|Determining the Cause of Death: The need for Necropsies
JP Yousha, Chmn. Health & Welfare Committee, GDCA.
When one of our dogs dies, our grief over the loss is what is normally foremost in our minds. These are our cherished companions, so quite naturally our emotional state can overwhelm us as they leave us. But as these dogs we own are also members of a breed we cherish, we have obligations to fulfill to that breed, and one of them is carefully recording the cause of death in our dogs. Therefore when we have any of our dogs die we should consider having a necropsy done as a standard procedure. This is particularly important to perform when an animal dies suddenly or when one of our dogs dies young.
Necropsy, an autopsy on an animal, simply put, is an examination of the body after death. Its purpose is to determine the cause of death. A necropsy is roughly divided into two portions, the gross post-mortem examination, where the body is visually and manually examined, and the histopathology portion, where organs and sections of tissue are sent off to be further examined in detail by a pathologist, typically at a referral laboratory or teaching hospital. To help such an examination achieve its purpose, a complete medical history of the animal is also useful. In addition other testing (such as blood work) at the time of death may be relevant. Necropsies are a teaching tool for all involved. They can help veterinarians learn more about the animals under their care, and so apply lessons learned to future patients. They can further medical research. And they can provide breeders with important data about their dogs and so help them make more informed breeding decisions.
The cost of a necropsy will vary. A simple gross examination by your attending veterinarian when a dog dies in his care may not be charged to you. A full necropsy with extensive histopathology reports requested might run a few hundred dollars. The cost can generally be estimated up front, and if economies need be made, reasonable compromises can be reached. But in general a necropsy is something that should be considered for every dog related to a breeding family, and is truly necessary when there is doubt about the cause of death, when the dog dies while still young, or when a seemingly healthy dog dies suddenly and unexpectedly. A necropsy can and should be performed immediately upon death, and the dog’s remains can be returned to the family without delay.
Not all necropsies will return a definite cause of death. However all necropsies will be able to rule out some potential causes of death and will typically at least make specific reasons more or less likely. Both the negative data (what wasn’t the cause) and the positive data (what is most likely responsible) are useful to the breeder/owner and are relevant to the dog’s family. For example if a four year old male were to be found dead, a necropsy could determine that the dog’s heart was normal and he wasn’t poisoned, even if it couldn’t specify that the dog died, for example of splenic torsion. Necropsies, in conjunction with the animal’s medical history, can always offer more complete data as to a dog’s health status. This is relevant to every family of breed dogs and useful pedigree data that should not be left uncollected. For all the laboratory work may take some weeks to come back, the results from the initial (gross) examination should be readily available. The data can be stored at your veterinarian’s and left there until you feel you can manage hearing about the information comfortably. Your veterinarian can also provide you a synopsis of the results to share with relevant parties. Others that own related dogs are especially in need of necropsy data. Granted some unpleasant answers may be found whenever any sort of formal testing on a dog is done, and a necropsy is always an unpleasant task to contemplate. But in our greater responsibility to our dogs and to the breed, we cannot allow our emotions and our fears to guide our actions. We cannot allow ourselves to turn away from this fact-finding mission when it comes to our dogs, as what happens to them in life and at their deaths affect not only us, but other owners and members of the dogs’ families directly, and may also be relevant to the breed in general. So we have a greater responsibility than to our own private grief when we choose to own breed dogs. And we need to be brave at this last and terrible moment for the sake of the breed and especially other members of the immediate family. We have to simply take on the extra personal pain involved so as to seek all the information we can about our dogs, because it means a potentially better future for us all. When the cause of death isn’t obvious, when a dog dies suddenly or dies young, a necropsy is in order.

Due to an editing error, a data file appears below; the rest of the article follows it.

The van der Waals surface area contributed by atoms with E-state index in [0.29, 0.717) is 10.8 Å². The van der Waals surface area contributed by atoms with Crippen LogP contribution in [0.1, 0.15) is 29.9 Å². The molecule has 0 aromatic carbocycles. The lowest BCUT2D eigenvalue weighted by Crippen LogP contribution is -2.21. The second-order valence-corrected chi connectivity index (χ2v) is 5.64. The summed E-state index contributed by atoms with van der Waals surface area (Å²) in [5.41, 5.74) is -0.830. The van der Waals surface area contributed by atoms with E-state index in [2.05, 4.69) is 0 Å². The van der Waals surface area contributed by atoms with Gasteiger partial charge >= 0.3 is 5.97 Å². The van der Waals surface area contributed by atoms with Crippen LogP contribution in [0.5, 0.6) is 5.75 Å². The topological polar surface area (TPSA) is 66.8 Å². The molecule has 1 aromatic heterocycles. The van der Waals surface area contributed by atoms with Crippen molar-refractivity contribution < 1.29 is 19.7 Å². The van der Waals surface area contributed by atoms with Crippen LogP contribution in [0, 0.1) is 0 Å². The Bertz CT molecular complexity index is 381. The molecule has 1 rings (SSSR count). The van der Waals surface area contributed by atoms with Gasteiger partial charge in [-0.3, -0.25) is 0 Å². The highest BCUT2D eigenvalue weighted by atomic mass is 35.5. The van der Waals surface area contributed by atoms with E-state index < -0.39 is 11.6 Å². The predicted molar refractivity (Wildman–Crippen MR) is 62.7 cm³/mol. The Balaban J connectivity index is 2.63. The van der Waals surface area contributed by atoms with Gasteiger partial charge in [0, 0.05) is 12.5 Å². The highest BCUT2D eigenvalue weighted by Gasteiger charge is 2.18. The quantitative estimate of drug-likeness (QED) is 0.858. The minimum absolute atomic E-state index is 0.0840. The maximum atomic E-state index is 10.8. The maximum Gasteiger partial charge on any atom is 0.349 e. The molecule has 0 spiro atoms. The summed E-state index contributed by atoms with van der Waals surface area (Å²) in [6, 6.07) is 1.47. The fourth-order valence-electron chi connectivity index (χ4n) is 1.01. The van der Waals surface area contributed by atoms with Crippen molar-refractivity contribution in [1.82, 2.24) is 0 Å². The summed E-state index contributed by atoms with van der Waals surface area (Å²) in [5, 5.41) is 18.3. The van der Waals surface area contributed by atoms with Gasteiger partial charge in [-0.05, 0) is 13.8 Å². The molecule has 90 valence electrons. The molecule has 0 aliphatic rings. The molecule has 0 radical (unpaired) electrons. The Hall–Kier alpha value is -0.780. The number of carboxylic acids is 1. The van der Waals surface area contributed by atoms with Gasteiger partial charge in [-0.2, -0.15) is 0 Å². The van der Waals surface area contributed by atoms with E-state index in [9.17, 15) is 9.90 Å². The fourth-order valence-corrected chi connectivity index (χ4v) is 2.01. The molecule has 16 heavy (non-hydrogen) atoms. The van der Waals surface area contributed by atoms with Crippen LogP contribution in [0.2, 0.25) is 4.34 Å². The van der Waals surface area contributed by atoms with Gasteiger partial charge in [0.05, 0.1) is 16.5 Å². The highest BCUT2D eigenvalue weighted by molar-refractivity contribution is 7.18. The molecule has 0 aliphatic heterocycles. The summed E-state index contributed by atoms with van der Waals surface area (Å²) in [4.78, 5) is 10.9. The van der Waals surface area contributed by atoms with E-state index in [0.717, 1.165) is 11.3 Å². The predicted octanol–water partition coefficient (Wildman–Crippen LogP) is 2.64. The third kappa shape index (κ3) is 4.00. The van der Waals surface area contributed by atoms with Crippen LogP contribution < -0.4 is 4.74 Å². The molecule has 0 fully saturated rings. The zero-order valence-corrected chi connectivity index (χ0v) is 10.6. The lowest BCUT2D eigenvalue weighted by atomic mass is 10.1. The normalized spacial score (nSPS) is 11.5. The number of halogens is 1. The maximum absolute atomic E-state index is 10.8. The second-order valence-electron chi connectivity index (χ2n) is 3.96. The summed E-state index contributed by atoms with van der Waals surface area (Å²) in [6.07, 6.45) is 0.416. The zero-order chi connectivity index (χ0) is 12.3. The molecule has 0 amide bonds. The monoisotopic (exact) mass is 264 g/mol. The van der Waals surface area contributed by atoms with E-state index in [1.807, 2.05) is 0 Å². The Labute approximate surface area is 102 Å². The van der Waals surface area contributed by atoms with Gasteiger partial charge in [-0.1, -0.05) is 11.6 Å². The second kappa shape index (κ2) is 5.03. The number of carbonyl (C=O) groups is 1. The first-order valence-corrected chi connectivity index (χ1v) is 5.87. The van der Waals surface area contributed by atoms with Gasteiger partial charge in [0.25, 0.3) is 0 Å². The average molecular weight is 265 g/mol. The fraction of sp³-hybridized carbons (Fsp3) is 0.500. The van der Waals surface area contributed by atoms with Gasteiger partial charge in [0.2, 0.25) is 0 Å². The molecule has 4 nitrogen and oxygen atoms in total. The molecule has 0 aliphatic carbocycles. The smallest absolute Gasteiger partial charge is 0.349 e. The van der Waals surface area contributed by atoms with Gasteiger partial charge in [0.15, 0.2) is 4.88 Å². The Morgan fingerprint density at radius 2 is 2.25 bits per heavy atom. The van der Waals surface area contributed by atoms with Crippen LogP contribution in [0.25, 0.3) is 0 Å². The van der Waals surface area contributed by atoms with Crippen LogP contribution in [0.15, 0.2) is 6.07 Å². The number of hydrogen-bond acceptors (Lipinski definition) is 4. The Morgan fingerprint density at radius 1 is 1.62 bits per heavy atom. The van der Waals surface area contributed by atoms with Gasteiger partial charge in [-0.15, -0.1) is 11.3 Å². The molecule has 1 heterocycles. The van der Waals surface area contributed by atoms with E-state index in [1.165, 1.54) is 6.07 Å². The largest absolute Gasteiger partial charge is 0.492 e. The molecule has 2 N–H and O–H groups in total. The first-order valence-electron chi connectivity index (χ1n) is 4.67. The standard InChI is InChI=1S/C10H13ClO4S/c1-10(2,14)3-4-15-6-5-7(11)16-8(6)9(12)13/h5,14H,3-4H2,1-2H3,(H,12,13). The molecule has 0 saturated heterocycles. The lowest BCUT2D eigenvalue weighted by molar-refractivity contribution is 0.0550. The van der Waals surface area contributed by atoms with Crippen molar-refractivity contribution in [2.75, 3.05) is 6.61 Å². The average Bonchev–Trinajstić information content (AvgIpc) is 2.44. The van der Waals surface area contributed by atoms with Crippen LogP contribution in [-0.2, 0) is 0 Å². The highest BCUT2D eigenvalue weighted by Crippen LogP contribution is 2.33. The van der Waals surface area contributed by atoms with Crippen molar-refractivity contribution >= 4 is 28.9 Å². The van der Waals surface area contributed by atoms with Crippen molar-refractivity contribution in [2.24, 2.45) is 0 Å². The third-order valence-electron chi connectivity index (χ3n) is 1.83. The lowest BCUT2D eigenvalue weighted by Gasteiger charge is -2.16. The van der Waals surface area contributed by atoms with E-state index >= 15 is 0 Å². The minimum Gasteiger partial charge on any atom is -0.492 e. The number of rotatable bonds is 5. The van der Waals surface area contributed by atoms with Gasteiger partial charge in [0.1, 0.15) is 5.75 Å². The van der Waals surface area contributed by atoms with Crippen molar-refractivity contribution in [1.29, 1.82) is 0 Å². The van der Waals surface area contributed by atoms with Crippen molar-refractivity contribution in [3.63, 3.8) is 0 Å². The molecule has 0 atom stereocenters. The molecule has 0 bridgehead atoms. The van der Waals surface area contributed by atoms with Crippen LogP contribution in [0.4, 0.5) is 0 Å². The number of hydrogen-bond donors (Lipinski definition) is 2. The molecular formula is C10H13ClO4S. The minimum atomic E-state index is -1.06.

It's hard to not flinch from this idea when your beloved dog has just died, and it’s understandable to want to remember them fondly and without conflict. We all want to be left alone to grieve in the moment they are lost to us. Necropsies are not something most of us want to think about, and they can bring up questions we’d all rather not face. But it's not acting in our best interests to not seek the answers that the breed needs; it’s simply part of our acting as responsible breeders to assemble cause of death data on our dogs. (After all, it’s part of the pattern of what our breeding stock represents.) So the most loving act, and the best legacy any breed dog can have, is for his owner/breeder to have cared enough about his place in the breed to be sure that a complete record of the dog is left behind.
Comparison of clinical and pathological diagnoses in dogs. Vos JH, Borst GH, Visser IJ, Soethout KC, de Haan L, Haffmans F, Hovius MP, Goedendorp P, de Groot MA, Prud'homme van Reine FH, van Soest IL, Willigenburg AH, van Woerden MA, Ziekman PG. Vet Q. 2005;27(1):2-10.
Permission to reprint as submitted for educational purposes is given.